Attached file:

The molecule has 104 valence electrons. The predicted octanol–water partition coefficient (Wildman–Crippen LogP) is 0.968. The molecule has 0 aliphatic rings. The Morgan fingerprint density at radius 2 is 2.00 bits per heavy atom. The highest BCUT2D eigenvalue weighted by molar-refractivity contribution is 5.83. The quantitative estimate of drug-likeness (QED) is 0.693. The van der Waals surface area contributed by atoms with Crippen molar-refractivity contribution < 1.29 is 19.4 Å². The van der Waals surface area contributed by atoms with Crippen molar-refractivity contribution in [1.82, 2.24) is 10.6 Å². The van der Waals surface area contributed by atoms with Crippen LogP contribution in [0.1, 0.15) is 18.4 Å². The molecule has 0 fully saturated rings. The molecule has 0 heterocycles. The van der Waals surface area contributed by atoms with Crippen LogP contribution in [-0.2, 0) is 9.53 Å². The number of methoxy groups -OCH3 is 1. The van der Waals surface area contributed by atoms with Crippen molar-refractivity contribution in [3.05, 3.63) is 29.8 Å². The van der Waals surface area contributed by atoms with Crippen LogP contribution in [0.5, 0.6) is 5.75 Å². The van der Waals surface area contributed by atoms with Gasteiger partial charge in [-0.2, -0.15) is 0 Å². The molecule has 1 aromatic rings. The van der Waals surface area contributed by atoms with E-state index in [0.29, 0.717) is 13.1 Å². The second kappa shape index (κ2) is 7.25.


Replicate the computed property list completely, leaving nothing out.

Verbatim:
The molecule has 104 valence electrons. The predicted octanol–water partition coefficient (Wildman–Crippen LogP) is 0.968. The molecule has 0 aliphatic rings. The Morgan fingerprint density at radius 2 is 2.00 bits per heavy atom. The highest BCUT2D eigenvalue weighted by molar-refractivity contribution is 5.83. The quantitative estimate of drug-likeness (QED) is 0.693. The van der Waals surface area contributed by atoms with Crippen molar-refractivity contribution < 1.29 is 19.4 Å². The van der Waals surface area contributed by atoms with Crippen molar-refractivity contribution in [1.82, 2.24) is 10.6 Å². The van der Waals surface area contributed by atoms with Crippen LogP contribution in [0.1, 0.15) is 18.4 Å². The molecule has 0 fully saturated rings. The molecule has 0 heterocycles. The van der Waals surface area contributed by atoms with Crippen LogP contribution in [-0.2, 0) is 9.53 Å². The number of methoxy groups -OCH3 is 1. The van der Waals surface area contributed by atoms with Crippen molar-refractivity contribution in [3.05, 3.63) is 29.8 Å². The van der Waals surface area contributed by atoms with Crippen LogP contribution in [0.5, 0.6) is 5.75 Å². The van der Waals surface area contributed by atoms with Gasteiger partial charge in [-0.2, -0.15) is 0 Å². The molecule has 1 aromatic rings. The van der Waals surface area contributed by atoms with E-state index in [0.29, 0.717) is 13.1 Å². The second kappa shape index (κ2) is 7.25.